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St. Paul's Cathedral School is a school associated with St Paul's Cathedralmarker in Londonmarker. Its curriculum focuses on singing and choral music. The school is currently located in New Change. The school currently enrolls approximately 200 students, and its choristers sing evensong in the Cathedral six times a week. Until 1989, the school never enrolled more than 38 students, all choristers and all boarders; the school now has day pupils as well as boarders. Formerly only for boys, in 2002 the school went co-educational.

The Choir School for boy choristers dates from about 1123, when 8 needy children were given a home and education in return for singing in the Cathedral. The choir school and a grammar school coexisted under the wings of the Cathedral for many years, until the grammar school was moved and re-established in 1511 by the humanist John Colet; it became Saint Paul's Schoolmarker. The Cathedral School and the Grammar School are now distinct and separate institutions, although they are sometimes confused.

The original school, which stood in St Paul's Churchyard, was destroyed with the Cathedral in the Great Fire of Londonmarker in 1666. The school was twice rebuilt, first in 1670, and again in Cheapside in 1822.

As the choristers of St. Paul's Cathedral, the choir of the School has performed on a number of important state occasions, including Winston Churchill's funeral and the wedding of Prince Charles and Princess Diana.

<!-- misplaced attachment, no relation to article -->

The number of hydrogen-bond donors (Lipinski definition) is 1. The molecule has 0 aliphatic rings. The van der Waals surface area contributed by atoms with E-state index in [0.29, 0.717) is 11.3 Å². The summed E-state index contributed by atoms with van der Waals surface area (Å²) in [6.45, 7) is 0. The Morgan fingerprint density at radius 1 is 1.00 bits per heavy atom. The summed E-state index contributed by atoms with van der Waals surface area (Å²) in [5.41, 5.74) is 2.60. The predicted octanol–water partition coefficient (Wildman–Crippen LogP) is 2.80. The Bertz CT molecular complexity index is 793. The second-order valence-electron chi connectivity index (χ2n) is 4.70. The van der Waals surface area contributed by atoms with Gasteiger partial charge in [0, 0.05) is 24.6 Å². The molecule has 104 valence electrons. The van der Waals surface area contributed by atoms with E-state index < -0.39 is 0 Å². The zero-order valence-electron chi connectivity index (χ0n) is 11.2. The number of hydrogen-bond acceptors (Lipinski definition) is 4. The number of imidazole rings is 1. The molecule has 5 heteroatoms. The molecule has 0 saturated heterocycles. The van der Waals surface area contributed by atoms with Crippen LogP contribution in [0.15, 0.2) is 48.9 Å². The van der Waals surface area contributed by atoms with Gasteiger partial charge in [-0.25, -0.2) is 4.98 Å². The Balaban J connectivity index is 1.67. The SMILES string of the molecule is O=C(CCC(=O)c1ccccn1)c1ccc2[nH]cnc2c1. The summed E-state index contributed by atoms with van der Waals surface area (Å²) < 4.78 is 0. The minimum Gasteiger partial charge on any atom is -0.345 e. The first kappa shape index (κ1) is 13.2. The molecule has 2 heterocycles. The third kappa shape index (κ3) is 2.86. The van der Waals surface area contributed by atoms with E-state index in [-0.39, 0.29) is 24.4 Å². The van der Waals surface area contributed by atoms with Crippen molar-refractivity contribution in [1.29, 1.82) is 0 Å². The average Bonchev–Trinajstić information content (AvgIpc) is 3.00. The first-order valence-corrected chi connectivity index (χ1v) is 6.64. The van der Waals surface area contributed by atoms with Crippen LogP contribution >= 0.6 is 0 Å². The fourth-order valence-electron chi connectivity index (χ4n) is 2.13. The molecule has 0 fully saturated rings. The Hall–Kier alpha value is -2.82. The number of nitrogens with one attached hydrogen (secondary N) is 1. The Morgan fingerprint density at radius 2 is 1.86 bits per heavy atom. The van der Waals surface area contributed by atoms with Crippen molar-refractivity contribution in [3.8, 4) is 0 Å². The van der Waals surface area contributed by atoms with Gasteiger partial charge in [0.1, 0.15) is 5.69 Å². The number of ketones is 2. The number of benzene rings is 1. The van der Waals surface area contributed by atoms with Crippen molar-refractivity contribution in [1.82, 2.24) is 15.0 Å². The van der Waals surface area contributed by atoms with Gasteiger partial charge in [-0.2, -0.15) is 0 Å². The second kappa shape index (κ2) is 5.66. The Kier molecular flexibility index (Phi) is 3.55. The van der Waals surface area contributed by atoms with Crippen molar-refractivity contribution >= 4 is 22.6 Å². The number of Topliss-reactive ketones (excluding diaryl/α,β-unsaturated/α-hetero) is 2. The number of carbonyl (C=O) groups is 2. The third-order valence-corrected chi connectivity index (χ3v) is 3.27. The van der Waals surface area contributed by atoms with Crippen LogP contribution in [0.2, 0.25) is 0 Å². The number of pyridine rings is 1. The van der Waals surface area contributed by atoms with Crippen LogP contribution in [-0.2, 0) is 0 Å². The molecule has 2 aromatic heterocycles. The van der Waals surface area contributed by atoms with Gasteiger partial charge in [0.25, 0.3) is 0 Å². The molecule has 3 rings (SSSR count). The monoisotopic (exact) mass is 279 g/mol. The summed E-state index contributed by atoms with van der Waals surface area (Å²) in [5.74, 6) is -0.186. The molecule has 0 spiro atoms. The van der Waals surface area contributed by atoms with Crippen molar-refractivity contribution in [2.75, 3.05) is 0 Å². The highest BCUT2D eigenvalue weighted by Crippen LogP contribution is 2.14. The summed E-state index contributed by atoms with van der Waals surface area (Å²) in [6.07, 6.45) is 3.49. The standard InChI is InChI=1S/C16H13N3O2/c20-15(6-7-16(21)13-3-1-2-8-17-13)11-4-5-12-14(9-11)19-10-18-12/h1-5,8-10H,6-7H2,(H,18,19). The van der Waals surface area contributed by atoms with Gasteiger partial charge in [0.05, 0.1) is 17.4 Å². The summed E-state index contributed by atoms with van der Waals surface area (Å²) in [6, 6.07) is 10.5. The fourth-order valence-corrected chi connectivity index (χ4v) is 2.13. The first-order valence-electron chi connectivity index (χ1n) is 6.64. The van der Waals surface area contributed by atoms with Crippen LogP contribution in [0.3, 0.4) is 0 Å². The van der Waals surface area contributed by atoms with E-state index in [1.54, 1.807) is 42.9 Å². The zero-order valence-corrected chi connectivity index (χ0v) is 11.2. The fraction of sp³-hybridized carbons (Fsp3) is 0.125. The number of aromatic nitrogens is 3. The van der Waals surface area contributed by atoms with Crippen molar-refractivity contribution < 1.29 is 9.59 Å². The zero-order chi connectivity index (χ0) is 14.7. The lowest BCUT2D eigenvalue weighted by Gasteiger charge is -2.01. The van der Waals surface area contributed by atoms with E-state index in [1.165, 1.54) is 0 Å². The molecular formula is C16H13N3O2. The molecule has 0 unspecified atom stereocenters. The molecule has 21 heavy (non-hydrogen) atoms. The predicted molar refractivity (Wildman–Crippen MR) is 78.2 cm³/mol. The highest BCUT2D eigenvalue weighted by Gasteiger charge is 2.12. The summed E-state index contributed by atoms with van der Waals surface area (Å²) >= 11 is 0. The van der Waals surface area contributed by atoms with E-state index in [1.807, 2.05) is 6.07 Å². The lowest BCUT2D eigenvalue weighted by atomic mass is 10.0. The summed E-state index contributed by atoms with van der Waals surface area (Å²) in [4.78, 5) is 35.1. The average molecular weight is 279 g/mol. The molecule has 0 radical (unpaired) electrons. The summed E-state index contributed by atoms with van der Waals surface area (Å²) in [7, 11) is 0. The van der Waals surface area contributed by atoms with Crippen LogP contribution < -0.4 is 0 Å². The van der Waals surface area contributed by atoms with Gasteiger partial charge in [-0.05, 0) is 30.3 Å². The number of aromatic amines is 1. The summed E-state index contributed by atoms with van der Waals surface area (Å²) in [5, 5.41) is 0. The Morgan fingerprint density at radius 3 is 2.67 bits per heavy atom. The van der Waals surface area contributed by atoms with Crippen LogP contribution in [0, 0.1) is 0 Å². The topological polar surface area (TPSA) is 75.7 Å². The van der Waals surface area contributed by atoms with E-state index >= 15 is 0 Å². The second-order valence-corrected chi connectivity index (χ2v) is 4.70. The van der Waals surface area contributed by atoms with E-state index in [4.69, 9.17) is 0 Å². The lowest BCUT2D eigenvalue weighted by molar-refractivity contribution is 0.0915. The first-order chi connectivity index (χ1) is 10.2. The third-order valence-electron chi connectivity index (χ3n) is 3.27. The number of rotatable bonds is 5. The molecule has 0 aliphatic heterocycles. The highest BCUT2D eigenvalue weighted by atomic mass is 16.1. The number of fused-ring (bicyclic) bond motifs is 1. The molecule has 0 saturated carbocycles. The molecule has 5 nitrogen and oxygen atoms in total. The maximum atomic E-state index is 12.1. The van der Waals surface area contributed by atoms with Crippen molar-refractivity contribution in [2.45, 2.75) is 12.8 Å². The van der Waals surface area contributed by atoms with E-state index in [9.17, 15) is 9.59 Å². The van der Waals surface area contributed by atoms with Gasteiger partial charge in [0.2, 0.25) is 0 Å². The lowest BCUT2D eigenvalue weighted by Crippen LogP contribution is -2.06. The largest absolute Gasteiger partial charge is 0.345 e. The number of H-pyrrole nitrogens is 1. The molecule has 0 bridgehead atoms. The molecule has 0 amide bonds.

Child-abuse controversy

In December 2007 Stephen Douglas-Hogg, a former Classics and house master of the school, was arrested and charged with the abuse of a number of choristers during the 1980's. Following his attempted suicide during the initial stages of proceedings in October 2008, the 50-year-old Douglas-Hogg changed his plea halfway through the trial and admitted to 13 counts of indecent assault on five boys aged under 14. On 11th May 2009 Douglas-Hogg was sentenced to 4 and a half years imprisonment at Southwark Crown Court.

Det Supt Jeff Davies, who lead the City of London Police team investigating the offences, said: “This was a difficult and sensitive investigation for the officers involved. I hope the conclusion of the case will go some way to helping those who have suffered as a result of the abuse they endured more than 20 years ago.”

Judge Michael Gledhill QC labelled Douglas-Hogg a "paedophile" who used his authority to strike fear into his victims, who were too afraid to report what happened. He said Douglas-Hogg showed no remorse and added: "You should be a broken man; regrettably, I have serious doubts as to whether or not you actually are."

References

  1. Early history
  2. The School and the Cathedral
  3. The Modern School
  4. Rupert Christiansen, "St. Paul's Cathedral School: Ancient and Modern", Daily Telegraph, 28 Dec 2007. Accessed 15 May 2009.


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